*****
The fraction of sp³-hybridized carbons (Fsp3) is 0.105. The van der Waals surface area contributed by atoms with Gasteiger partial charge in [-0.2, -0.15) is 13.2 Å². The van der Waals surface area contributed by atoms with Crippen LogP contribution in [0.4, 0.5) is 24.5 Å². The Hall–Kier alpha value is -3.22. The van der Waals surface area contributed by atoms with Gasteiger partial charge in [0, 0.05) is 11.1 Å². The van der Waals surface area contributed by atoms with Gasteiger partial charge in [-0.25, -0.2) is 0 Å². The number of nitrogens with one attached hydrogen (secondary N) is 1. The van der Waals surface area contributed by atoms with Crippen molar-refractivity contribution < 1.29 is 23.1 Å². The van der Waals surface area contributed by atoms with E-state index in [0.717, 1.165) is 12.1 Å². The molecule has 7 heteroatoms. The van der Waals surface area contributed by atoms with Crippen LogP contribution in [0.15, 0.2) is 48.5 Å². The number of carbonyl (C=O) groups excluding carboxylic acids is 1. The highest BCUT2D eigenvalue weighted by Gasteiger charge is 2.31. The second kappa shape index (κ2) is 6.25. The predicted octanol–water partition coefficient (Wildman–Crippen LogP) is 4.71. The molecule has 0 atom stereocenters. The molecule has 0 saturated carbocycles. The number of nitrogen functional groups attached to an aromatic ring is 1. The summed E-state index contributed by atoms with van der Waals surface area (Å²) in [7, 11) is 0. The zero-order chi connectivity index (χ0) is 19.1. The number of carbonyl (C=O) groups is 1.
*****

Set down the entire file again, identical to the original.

The fraction of sp³-hybridized carbons (Fsp3) is 0.105. The van der Waals surface area contributed by atoms with Gasteiger partial charge in [-0.2, -0.15) is 13.2 Å². The van der Waals surface area contributed by atoms with Crippen LogP contribution in [0.4, 0.5) is 24.5 Å². The Hall–Kier alpha value is -3.22. The van der Waals surface area contributed by atoms with Gasteiger partial charge in [0, 0.05) is 11.1 Å². The van der Waals surface area contributed by atoms with Gasteiger partial charge in [-0.25, -0.2) is 0 Å². The number of nitrogens with one attached hydrogen (secondary N) is 1. The van der Waals surface area contributed by atoms with Crippen molar-refractivity contribution < 1.29 is 23.1 Å². The van der Waals surface area contributed by atoms with E-state index in [0.717, 1.165) is 12.1 Å². The molecule has 7 heteroatoms. The van der Waals surface area contributed by atoms with Crippen LogP contribution in [0.15, 0.2) is 48.5 Å². The number of carbonyl (C=O) groups excluding carboxylic acids is 1. The highest BCUT2D eigenvalue weighted by Gasteiger charge is 2.31. The second kappa shape index (κ2) is 6.25. The predicted octanol–water partition coefficient (Wildman–Crippen LogP) is 4.71. The molecule has 0 atom stereocenters. The molecule has 0 saturated carbocycles. The number of nitrogen functional groups attached to an aromatic ring is 1. The summed E-state index contributed by atoms with van der Waals surface area (Å²) in [7, 11) is 0. The zero-order chi connectivity index (χ0) is 19.1. The number of carbonyl (C=O) groups is 1.